A significant portion of the global population is aging, and India reflects this trend. According to the United Nations Population Fund’s India Ageing Report 2023, the population aged 60 and above is projected to double from 10.5% or 14.9 crore (as of July 1, 2022) to 20.8% or 34.7 crore by 2050. This demographic shift, with one in five individuals being a senior citizen, will have implications for health, the economy, and society at large.
GS1- Population and Associated Issues
- Government Policies & Interventions
- Issues Related to Elderly
- Human Resource
As the proportion of the elderly population continues to rise, it becomes imperative to adopt proactive policies and initiatives that can effectively cater to the changing requirements of this demographic group. Examine. (15 marks, 250 words).
Elderly population across states in India:
- In certain regions like Kerala and West Bengal, there is a rising population of elderly individuals living alone as their children migrate for better opportunities.
- Significant interstate variations exist, with southern states reporting a higher share of the elderly population than the national average, and this gap is expected to widen by 2036.
- While states with higher fertility rates, such as Bihar and Uttar Pradesh, anticipate an increase in the elderly population, it is projected to remain lower than the national average.
Issues that elderly face:
- The increased life expectancy, coupled with declining fertility rates, poses challenges in caring for the expanding elderly population.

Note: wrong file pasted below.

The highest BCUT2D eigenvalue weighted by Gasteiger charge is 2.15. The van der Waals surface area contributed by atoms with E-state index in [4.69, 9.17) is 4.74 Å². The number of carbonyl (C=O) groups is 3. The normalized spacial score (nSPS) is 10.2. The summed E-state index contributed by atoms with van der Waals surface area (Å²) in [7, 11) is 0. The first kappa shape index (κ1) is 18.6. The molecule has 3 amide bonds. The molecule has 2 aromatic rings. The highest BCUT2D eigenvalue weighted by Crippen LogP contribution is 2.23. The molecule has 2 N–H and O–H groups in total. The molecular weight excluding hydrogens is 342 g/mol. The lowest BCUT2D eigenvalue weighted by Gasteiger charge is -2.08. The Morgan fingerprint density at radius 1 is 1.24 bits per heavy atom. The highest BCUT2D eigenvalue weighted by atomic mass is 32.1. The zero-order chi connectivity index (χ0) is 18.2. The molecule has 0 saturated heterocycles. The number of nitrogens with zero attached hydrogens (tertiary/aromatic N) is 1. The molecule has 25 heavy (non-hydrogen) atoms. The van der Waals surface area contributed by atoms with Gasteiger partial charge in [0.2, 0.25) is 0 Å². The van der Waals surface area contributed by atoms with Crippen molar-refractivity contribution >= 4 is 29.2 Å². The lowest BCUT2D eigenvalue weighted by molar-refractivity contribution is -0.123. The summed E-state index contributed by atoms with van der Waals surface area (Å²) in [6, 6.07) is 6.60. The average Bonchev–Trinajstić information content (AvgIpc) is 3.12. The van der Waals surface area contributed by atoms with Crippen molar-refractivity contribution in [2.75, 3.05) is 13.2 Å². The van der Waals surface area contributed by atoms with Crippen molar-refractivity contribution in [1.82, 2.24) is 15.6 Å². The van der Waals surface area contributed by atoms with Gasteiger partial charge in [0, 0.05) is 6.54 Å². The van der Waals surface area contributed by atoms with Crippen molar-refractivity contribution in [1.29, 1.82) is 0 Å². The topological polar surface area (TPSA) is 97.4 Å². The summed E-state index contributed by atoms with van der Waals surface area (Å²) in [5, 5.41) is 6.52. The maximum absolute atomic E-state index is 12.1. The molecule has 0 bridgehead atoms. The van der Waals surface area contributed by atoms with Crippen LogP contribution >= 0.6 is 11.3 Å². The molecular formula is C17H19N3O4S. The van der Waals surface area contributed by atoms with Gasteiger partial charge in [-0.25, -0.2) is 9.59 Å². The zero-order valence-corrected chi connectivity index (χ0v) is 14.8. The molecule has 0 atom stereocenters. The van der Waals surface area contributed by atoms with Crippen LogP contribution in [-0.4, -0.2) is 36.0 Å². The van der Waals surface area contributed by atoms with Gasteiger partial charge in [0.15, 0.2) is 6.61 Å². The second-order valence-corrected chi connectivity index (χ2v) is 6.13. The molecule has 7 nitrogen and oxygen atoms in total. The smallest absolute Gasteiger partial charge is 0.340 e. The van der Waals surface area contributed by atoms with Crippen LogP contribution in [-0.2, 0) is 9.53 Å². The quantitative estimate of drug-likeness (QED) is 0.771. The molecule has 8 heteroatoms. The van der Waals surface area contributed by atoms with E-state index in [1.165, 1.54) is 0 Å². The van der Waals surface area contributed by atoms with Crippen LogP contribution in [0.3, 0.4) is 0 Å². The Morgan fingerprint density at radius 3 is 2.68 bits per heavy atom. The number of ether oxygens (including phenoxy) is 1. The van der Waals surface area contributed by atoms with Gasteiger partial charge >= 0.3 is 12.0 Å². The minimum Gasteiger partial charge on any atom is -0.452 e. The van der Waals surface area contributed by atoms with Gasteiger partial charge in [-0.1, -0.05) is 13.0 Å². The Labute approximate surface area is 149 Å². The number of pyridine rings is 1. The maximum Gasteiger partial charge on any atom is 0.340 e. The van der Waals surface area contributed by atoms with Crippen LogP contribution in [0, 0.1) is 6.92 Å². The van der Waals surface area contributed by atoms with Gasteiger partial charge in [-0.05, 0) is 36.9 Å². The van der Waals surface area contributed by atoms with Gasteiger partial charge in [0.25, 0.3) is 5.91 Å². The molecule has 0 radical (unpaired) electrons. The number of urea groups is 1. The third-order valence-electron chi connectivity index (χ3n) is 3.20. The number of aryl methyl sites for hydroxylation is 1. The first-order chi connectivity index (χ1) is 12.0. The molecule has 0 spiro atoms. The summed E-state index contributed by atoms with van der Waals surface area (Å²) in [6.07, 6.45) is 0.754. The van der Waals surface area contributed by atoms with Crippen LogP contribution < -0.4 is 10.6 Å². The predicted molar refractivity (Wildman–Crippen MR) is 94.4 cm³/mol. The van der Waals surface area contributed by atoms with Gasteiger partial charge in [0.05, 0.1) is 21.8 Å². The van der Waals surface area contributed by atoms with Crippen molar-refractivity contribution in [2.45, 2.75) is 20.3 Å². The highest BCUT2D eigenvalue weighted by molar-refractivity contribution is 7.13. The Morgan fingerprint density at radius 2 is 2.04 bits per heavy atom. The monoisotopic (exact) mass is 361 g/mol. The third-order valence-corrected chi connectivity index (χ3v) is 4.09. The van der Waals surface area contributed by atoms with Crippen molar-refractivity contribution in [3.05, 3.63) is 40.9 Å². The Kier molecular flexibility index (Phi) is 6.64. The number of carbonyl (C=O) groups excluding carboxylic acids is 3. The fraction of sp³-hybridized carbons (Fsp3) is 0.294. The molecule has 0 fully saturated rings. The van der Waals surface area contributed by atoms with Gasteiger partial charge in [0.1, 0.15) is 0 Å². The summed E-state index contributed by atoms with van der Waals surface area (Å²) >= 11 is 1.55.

- Notably, women outnumber men among elderly citizens, and the life expectancy for women at 60 is higher than that of men.
- With a low labor force participation rate for women in India (24%), there is a concern that those lacking economic and social security may face increased vulnerability in old age.
- Over two-fifths of the elderly belong to the poorest wealth quintile, ranging from 5% in Punjab to 47% in Chhattisgarh. Additionally, 18.7% of the elderly have no income.
- A considerable portion of the rural population falls into the elderly category and often faces economic deprivation.
Addressing the challenges requires a comprehensive “whole-of-society” approach, encompassing physical and mental health, basic needs like food and shelter, income security, and social care. Geriatric care should be tailored to their unique healthcare needs. Although there are several schemes targeting the elderly, many are unaware of them or find the sign-up process cumbersome. Existing policies, such as the National Policy on Older Persons (1999) and the Maintenance and Welfare of Parents and Senior Citizens Act (2007), outline care for the elderly. However, ensuring that senior citizens live in dignity requires public and private policies to create a more supportive environment.